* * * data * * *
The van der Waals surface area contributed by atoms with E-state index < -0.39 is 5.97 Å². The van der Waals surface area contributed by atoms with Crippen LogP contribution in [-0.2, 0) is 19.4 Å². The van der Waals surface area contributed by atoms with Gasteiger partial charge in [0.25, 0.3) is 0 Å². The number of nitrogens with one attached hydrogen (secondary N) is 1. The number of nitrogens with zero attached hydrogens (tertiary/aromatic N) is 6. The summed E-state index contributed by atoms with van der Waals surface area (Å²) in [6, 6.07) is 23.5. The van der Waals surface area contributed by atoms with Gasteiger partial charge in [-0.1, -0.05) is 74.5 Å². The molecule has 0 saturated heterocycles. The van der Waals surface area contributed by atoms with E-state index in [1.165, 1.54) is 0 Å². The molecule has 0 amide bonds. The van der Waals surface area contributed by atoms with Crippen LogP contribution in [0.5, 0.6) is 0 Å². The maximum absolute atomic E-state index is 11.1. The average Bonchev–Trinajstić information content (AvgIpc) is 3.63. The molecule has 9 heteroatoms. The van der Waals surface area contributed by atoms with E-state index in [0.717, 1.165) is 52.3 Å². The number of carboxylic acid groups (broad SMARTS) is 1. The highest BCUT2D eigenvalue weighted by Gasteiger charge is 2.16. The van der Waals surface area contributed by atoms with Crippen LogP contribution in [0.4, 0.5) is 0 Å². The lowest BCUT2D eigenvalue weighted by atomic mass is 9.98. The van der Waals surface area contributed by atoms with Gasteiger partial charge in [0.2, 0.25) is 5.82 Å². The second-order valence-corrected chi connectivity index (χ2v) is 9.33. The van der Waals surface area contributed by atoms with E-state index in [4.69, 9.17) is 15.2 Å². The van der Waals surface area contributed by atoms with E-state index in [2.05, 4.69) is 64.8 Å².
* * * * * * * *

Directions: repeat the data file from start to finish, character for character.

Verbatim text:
The van der Waals surface area contributed by atoms with E-state index < -0.39 is 5.97 Å². The van der Waals surface area contributed by atoms with Crippen LogP contribution in [-0.2, 0) is 19.4 Å². The van der Waals surface area contributed by atoms with Gasteiger partial charge in [0.25, 0.3) is 0 Å². The number of nitrogens with one attached hydrogen (secondary N) is 1. The number of nitrogens with zero attached hydrogens (tertiary/aromatic N) is 6. The summed E-state index contributed by atoms with van der Waals surface area (Å²) in [6, 6.07) is 23.5. The van der Waals surface area contributed by atoms with Gasteiger partial charge in [-0.1, -0.05) is 74.5 Å². The molecule has 0 saturated heterocycles. The van der Waals surface area contributed by atoms with E-state index in [1.165, 1.54) is 0 Å². The molecule has 0 amide bonds. The van der Waals surface area contributed by atoms with Crippen LogP contribution in [0.5, 0.6) is 0 Å². The maximum absolute atomic E-state index is 11.1. The average Bonchev–Trinajstić information content (AvgIpc) is 3.63. The molecule has 9 heteroatoms. The van der Waals surface area contributed by atoms with E-state index in [0.717, 1.165) is 52.3 Å². The number of carboxylic acid groups (broad SMARTS) is 1. The highest BCUT2D eigenvalue weighted by Gasteiger charge is 2.16. The van der Waals surface area contributed by atoms with Crippen LogP contribution in [0.4, 0.5) is 0 Å². The lowest BCUT2D eigenvalue weighted by atomic mass is 9.98. The van der Waals surface area contributed by atoms with Gasteiger partial charge in [0.2, 0.25) is 5.82 Å². The second-order valence-corrected chi connectivity index (χ2v) is 9.33. The van der Waals surface area contributed by atoms with E-state index in [4.69, 9.17) is 15.2 Å². The van der Waals surface area contributed by atoms with E-state index in [2.05, 4.69) is 64.8 Å².